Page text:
I’ve talked before about being a social introvert. I know it seems to counter everything I’ve disclosed about myself, but I enjoy going out and doing things and seeing friends. It’s just that sometimes, the very thought of it drains me. This is why I have a serious problem with FOMO (fear of missing out).

The eternal struggle

Forget Hamlet’s existential crisis; ”to go out or to stay in?” is the real question. There are some times when I just can’t. It’s been a long week, I’ve had plans accounting for most of my time and I just can’t bear any more, so my weekend plans consist of doing nothing. But, even when that while I’m soaking up every moment of alone time, I can’t help but channel Mindy Kaling (“Is Everyone Hanging Out Without Me?”). What am I missing out on? Shouldn’t I be having adventures and Instagramming brunches and getting my party on, like everyone else?

Make it count

Sometimes it’s not worth it to push yourself. It’s easy to be persuaded to “just come” even though you really and truly don’t want to. Every introvert knows that feeling– you’re sitting amongst your friends, thinking, “I’m tired. Can I go home now?” while they’re having the time of their lives. And it makes you feel miserable, and your friends say you look miserable and all you can think is, “I told you so.”Sometimes, though, giving into the FOMO is good. You just need to be in the right headspace.

A couple of weeks ago, I tried to make plans for a Friday evening. It had been a while since I’d gone out, though, and I thought “why not?” What I didn’t consider at the time, however, was that it happened to be St. Patrick’s Day. A few friends were going to a hockey game and suggested we meet up afterwards. The idea of going out later than I had planned, alone, and meeting at a crowded bar on the busiest pub night of the year was just too much. So, I politely passed and opted for a night to myself instead. I had a solo jaunt around the mall and had just come home, exhausted from the crowds and lights and loud, trendy music and settled down to a late dinner before a bath with a good book. And that’s when I got the text: “We’re going to the bar. You should meet us there.”

Here’s where my FOMO kicked in hard. It was going to be late, I was going to have to go alone, the streetcar ride would be long, it would be too crowded and we wouldn’t get a table or have space to move around. But…my friends were going to go out without me. The internal debate took a while, but I decided it was something I wanted to go and, more importantly, I had enough time to prepare. I used the hour and a half before I was to meet them to plug in my charger to get just enough energy to make it through the rest of the night. I ate my dinner, I watched a bit of tv, took my time getting ready and took an Uber instead of a long, noisy, crowded streetcar. And you know what? I had a great time!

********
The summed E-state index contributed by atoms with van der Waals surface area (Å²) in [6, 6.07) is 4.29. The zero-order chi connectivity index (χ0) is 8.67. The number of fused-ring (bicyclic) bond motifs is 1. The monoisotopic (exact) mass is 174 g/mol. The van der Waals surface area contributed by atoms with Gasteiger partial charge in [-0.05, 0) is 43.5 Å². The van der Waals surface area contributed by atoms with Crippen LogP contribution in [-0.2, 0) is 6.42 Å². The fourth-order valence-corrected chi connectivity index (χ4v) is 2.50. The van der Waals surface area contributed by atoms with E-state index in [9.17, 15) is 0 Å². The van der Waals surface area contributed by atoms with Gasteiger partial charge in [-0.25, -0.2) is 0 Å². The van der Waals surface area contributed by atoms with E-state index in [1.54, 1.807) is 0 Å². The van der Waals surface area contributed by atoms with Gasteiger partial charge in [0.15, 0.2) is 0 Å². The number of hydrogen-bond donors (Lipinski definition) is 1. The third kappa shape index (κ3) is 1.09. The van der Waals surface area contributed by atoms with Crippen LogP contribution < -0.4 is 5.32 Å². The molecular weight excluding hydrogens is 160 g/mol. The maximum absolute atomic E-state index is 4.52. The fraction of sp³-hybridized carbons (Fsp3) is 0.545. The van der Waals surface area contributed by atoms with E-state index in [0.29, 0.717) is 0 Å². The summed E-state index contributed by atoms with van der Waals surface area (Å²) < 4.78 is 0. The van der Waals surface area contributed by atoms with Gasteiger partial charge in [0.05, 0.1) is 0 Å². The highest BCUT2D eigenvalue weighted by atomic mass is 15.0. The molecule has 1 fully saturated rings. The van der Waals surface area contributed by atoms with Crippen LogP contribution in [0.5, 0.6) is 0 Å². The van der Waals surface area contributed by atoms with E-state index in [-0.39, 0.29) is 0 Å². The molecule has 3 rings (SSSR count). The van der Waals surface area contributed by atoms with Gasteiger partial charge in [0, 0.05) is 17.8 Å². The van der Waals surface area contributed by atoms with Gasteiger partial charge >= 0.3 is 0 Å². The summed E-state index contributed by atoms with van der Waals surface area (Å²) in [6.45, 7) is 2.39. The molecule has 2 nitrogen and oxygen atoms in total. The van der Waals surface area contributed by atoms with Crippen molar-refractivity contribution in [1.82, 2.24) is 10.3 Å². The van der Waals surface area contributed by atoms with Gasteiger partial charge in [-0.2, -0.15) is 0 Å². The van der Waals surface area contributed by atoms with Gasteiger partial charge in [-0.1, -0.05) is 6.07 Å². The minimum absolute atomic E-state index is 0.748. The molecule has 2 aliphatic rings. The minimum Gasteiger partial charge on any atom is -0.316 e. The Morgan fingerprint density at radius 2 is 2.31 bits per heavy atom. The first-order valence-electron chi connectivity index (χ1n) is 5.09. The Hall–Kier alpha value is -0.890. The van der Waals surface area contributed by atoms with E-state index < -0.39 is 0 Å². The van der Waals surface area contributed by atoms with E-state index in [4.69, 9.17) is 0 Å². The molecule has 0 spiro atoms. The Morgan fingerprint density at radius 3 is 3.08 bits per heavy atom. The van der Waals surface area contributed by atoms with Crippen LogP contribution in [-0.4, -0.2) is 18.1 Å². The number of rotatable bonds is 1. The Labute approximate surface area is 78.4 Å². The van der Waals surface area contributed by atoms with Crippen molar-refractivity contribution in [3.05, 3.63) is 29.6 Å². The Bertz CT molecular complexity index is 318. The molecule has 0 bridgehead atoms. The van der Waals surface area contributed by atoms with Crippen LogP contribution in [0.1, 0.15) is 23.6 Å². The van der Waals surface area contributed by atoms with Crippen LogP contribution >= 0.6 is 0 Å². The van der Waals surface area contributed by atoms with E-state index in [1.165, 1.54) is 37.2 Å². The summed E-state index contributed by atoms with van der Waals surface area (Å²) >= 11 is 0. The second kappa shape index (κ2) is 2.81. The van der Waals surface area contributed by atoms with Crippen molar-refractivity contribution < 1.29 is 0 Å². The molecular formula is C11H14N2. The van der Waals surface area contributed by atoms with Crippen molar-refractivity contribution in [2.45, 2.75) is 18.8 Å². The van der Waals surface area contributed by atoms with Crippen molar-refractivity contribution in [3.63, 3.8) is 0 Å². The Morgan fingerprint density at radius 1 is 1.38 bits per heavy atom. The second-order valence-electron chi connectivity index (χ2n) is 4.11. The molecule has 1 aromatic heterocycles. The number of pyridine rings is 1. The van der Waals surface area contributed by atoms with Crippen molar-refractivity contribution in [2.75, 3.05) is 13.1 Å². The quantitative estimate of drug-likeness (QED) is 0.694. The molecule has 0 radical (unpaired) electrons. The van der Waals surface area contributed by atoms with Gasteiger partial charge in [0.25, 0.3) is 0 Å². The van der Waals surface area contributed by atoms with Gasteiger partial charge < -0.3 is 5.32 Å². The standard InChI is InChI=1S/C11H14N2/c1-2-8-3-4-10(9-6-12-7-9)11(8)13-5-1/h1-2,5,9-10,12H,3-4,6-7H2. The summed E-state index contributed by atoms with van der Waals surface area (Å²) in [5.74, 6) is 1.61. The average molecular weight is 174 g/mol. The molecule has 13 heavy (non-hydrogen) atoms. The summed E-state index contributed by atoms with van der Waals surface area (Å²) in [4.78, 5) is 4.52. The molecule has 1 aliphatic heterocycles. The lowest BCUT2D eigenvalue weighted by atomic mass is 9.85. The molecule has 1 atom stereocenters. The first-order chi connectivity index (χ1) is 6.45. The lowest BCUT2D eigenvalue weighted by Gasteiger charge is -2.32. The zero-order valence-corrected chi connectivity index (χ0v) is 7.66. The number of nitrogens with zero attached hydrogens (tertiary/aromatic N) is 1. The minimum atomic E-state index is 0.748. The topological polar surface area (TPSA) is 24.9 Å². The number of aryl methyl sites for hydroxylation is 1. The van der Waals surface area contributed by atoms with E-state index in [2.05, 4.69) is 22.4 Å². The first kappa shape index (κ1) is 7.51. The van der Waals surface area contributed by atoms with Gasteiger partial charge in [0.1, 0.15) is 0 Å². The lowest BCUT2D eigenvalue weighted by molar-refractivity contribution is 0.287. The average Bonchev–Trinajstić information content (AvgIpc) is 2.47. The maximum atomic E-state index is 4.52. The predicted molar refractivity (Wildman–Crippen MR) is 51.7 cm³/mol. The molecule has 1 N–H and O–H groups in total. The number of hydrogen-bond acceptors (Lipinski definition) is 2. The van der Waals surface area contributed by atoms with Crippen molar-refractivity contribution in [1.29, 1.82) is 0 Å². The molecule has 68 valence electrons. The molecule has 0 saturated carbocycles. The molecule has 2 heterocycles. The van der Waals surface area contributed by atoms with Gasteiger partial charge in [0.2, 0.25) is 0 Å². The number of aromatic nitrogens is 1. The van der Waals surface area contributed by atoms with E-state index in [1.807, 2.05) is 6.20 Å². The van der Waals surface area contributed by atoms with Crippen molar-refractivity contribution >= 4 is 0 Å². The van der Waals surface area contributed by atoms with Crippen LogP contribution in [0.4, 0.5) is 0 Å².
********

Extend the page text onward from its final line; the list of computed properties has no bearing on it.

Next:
Quote: In terms of, like, instant relief, cancelling plans is like heroin

A social introvert?!

My mom calls me a social butterfly. I call me an introvert. Who’s right? Well, believe it or not, both of us. My calendar is usually pretty full and I’m always planning some activity with one friend or another. That’s right, I’m a social introvert.

Yes, like the M&M guys, we do exist. Just because we’re introverts doesn’t mean we hate people. I mean, sure, some of us genuinely prefer a good book and solitude to socializing 100% of the time. But some of us still like to get together with friends, go to crowded events or *gasp* go to a party.

Running an energy tab

As I’ve mentioned before, the biggest difference between extroverts and introverts is how we recharge our batteries. For the most part, I enjoy socializing. One might even accuse me of having FOMO. However, as much fun as I’m having, socializing is work for me and every interaction has an energy cost.

Small talk with acquaintances, for instance, can be fairly pricey, but doesn’t tend to last long. Hanging out with my best friend is very low-cost, but over an extended period, the tab can really rack up. Add a few more close friends and the cost increases. Put us somewhere crowded, like a restaurant or somewhere loud, like a bar or concert, and the bill starts to go through the roof. I might be having the time of my life, but I’ll be running on fumes and likely need a full day to recharge.

Hitting the wall

At a certain point each day, I’m just done. It might come earlier some days than others, depending on how much recharging time I’ve been getting. If I’ve had plans every day after work, which is sometimes the case, and haven’t had some good quality quiet time a night, I’m no use to the world by Friday.

For this reason, it’s not uncommon for the social introvert to bail. The social part of me is excited to make lots of fun plans and see the people I care about. The introvert part of me, however, may have other things in mind. It can come across as flakey, inconsiderate or downright rude, but please know that I really did intend to do the thing I committed to doing. It’s just that I spent all of my social energy and simply can’t afford to use up any more. Just like you wouldn’t have a shopping trip when your bank account is in overdraft.

Trust me when I say that at that point, it’s better for all involved if I don’t try. Trust me when I also say that I’ve likely wrestled with the decision of whether or not to cancel for an absurd amount of time. I’ve pictured myself going through the process of getting to my destination and having interactions and the thought alone exhausts me. I do feel bad about bailing on you. It’s just that the guilt is soon replaced by a glorious sense of relief that I don’t have to be “on.”